Many people find public speaking daunting. They get butterflies in stomach, feel nervous and sometimes simply refuse to give a public presentation when they can get away with it. It doesn’t have to be this way and a great way to overcome the lack of confidence is to adopt the behaviour artificially.
Research shows that when you adopt a particular facial expression, such as smiling, you start to feel happy. In other words, the physical imitation of a smile can make you feel happy. The same applies to non-verbal gestures. If you stand straight, you are more likely to feel strong than if you slouch. If you are looking ahead while walking, you appear to me more energetic and determined than if you look at the ground. Using a similar approach, this exercise aims to boost people's confidence so they can present confidently to public.
Adopt a series of confidence boosting gestures, body language and behaviours to prepare yourself for public speaking.
What You Need
- An empty area where people can freely walk around.
- This exercise is carried out over several days prior to presenting to public. As a result, you will need to explain the exercise to delegates, get them to practice parts of it in the class to get the hang of it and then instruct them on the rest of the activities which they would need to carry out after the course in an ideal time.
- Explain the theory to delegates that by imitating a particular gesture (such as smiling) we can feel the emotion associated with it (happy).
- Ask everyone to stand in the empty area. Line them up so that they can walk in parallel without hitting each other.
- Explain that the following exercise is useful to put them into a positive frame of mind. They can use it when they are about to meet an important person or face the public when giving a presentation, talk or an interview.
- Tell them the following instructions:
- Relax your body and distribute your weight equally on both your feet.
- Think of the following and repeat them to yourself in your mind for the duration of the exercise:
- “I am cool”
- “I am calm”
- “I am sexy”
- “I am the best”
- Shrug your shoulders back and walk confidently.
- Once you reached the other side of the room, turn back and walk several times back and forwards in the area while walking firmly with your head held high, shoulders held back, arms relaxed on your side and not in front of you and constantly repeating the above statements to yourself.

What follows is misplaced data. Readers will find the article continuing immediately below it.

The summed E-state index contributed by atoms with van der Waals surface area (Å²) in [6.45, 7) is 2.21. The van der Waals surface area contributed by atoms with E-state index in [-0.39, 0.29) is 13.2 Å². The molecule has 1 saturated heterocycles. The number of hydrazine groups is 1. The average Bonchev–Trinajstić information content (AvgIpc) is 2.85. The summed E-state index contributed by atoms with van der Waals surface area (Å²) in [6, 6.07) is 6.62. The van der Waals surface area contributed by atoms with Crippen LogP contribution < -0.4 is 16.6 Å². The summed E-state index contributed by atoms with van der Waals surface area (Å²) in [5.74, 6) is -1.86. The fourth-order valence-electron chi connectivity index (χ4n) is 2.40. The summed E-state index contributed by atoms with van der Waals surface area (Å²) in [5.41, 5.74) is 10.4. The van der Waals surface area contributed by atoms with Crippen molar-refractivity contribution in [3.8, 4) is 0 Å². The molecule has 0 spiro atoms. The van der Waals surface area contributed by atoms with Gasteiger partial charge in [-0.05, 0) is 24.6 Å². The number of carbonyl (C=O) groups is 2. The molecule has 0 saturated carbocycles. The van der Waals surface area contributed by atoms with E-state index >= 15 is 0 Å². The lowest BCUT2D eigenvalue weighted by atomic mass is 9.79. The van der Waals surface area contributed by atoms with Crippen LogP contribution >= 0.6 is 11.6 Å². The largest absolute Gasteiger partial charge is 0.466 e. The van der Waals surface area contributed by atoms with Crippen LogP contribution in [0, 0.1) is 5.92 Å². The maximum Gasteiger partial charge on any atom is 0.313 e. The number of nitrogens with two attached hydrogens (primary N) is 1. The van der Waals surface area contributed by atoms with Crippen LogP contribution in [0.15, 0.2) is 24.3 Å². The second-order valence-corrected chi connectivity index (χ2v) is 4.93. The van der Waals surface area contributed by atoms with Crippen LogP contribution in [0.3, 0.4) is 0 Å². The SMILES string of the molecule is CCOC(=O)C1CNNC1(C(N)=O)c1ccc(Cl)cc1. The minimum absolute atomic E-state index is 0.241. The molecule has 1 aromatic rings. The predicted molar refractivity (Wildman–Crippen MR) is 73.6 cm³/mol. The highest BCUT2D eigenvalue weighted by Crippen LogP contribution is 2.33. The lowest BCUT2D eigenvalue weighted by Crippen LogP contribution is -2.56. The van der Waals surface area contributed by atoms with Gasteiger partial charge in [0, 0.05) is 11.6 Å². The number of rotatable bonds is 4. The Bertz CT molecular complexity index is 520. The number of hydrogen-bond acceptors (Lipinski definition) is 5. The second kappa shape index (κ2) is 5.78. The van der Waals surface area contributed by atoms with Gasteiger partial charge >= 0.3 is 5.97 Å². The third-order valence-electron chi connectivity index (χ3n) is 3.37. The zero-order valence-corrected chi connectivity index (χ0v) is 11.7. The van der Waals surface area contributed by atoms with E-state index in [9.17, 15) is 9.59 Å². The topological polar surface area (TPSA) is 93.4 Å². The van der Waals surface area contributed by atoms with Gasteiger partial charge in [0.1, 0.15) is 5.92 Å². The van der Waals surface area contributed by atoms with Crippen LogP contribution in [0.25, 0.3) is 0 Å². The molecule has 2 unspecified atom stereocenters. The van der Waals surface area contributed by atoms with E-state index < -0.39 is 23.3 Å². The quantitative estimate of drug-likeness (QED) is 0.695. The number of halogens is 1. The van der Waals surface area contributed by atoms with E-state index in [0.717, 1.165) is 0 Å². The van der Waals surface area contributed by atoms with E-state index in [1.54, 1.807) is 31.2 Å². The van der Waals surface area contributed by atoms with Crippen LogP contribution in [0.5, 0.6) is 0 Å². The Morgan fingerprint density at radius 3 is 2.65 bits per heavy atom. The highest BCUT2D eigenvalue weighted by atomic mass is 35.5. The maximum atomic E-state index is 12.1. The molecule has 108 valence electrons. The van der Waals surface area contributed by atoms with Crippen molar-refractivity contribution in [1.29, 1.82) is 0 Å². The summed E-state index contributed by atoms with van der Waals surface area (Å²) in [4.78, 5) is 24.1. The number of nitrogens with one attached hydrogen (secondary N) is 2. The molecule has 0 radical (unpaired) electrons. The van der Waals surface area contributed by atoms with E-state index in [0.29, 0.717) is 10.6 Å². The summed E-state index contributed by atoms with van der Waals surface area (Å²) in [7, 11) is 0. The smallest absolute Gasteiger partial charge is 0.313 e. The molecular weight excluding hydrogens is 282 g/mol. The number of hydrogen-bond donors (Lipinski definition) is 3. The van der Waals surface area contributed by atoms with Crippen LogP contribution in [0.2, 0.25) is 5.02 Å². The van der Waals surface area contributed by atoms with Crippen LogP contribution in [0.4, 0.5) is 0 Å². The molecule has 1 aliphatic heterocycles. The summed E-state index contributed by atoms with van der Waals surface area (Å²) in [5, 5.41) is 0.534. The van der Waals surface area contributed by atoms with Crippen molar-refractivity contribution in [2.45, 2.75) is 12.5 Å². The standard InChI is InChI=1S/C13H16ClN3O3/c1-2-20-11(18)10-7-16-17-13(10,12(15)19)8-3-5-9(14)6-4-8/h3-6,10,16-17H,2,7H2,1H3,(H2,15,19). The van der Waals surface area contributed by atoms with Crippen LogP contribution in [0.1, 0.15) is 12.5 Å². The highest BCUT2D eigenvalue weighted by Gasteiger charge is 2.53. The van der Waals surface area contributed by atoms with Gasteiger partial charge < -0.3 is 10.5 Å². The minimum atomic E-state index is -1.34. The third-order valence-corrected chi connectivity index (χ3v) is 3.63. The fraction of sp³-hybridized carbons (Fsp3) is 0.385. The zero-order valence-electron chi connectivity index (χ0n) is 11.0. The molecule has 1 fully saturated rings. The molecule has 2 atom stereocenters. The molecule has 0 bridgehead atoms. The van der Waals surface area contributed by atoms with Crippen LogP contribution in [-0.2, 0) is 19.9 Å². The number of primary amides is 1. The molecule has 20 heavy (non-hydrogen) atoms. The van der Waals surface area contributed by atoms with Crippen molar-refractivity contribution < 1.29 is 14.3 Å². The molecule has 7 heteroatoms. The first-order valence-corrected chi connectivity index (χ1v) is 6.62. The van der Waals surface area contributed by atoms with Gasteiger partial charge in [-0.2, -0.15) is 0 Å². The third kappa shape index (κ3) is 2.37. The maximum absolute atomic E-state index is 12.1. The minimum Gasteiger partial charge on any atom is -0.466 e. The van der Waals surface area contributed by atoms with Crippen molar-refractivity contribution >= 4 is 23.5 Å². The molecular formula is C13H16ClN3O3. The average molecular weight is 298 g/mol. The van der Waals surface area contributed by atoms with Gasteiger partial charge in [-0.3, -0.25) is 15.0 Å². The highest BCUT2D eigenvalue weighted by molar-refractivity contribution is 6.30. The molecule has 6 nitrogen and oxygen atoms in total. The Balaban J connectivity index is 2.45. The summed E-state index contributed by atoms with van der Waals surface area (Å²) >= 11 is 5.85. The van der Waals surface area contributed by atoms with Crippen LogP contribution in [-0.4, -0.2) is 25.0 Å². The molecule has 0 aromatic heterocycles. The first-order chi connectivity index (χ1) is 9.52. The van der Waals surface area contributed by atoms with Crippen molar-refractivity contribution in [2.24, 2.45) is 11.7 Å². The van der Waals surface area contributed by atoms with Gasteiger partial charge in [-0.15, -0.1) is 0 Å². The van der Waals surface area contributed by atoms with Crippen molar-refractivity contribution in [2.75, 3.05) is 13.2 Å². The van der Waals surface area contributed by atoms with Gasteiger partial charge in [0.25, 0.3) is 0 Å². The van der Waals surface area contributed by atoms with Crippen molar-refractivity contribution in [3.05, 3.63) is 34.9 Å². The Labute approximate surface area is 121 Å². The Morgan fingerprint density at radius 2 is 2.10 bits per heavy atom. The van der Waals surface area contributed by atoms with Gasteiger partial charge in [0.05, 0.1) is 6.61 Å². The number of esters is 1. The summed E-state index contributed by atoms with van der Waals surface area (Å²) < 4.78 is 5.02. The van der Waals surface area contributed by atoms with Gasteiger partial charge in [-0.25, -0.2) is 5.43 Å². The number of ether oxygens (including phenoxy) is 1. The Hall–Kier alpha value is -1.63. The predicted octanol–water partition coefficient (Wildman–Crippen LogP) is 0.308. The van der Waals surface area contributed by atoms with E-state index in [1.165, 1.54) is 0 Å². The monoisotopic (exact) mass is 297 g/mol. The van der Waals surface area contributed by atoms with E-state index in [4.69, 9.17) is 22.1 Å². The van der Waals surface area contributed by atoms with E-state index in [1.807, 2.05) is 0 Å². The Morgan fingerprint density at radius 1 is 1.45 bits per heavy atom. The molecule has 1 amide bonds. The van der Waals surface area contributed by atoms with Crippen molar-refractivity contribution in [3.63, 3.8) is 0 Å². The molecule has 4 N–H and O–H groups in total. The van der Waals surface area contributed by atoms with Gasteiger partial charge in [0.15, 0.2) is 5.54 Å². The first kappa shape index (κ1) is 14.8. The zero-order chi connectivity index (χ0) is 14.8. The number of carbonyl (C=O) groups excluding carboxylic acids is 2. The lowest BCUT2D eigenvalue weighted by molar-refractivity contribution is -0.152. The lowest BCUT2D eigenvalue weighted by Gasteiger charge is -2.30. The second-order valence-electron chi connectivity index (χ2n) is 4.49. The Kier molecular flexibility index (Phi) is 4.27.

- To get everyone used to it, you can get them to state this aloud first which would make the experience more memorable (expect laughs) and then ask them to state it in their mind.
- After a few minutes stop everyone and explain the next part which they need to carry out after the course. Find a busy part of town and walk on the sidewalk with the same pose as you practiced now while stating the above statements in your mind. There is only rule you need to follow; do not get out of the way of anyone or any group. Walk confidently right in the middle of the sidewalk and do not give way.
- To do this, it helps to think in your head that:
- “I own the world. This is my sidewalk, so get the hell out of my way.”
- “Clear out. You don’t want to mess with me.”
- Repeat this walk of confidence exercise for a few days. You will need to be able to walk through a group rather than round a group of people, and do it confidently and with pleasure. You can say “excuse me”, but you cannot say “sorry”. Let’s repeat that again; saying “sorry” is not allowed. There is nothing there to be sorry about. By the end of the third day of repeating this exercise, you will start to see that something is different in the way you feel about yourself. Nothing has changed in the world and certainly no harm is done by walking down a sidewalk. However, you have managed to reprogram your mind to think differently about yourself. With this new positive, confident, world-owning mindset you can now face a demanding audience and deliver a brilliant and confident speech.
Explaining the Exercise: 5 minutes
Activity: 5 minutes
Group Feedback: 0 minutes
To Tutor: If there is a second course to attend after they have gone through the exercise and the public speaking, get them to share their experience with each other.
By Public Speaking for Kids @ Wednesday, June 13, 2012 11:49 AM
Very help article and exercise - we will defintely use an adaptation of this in our next workshops.
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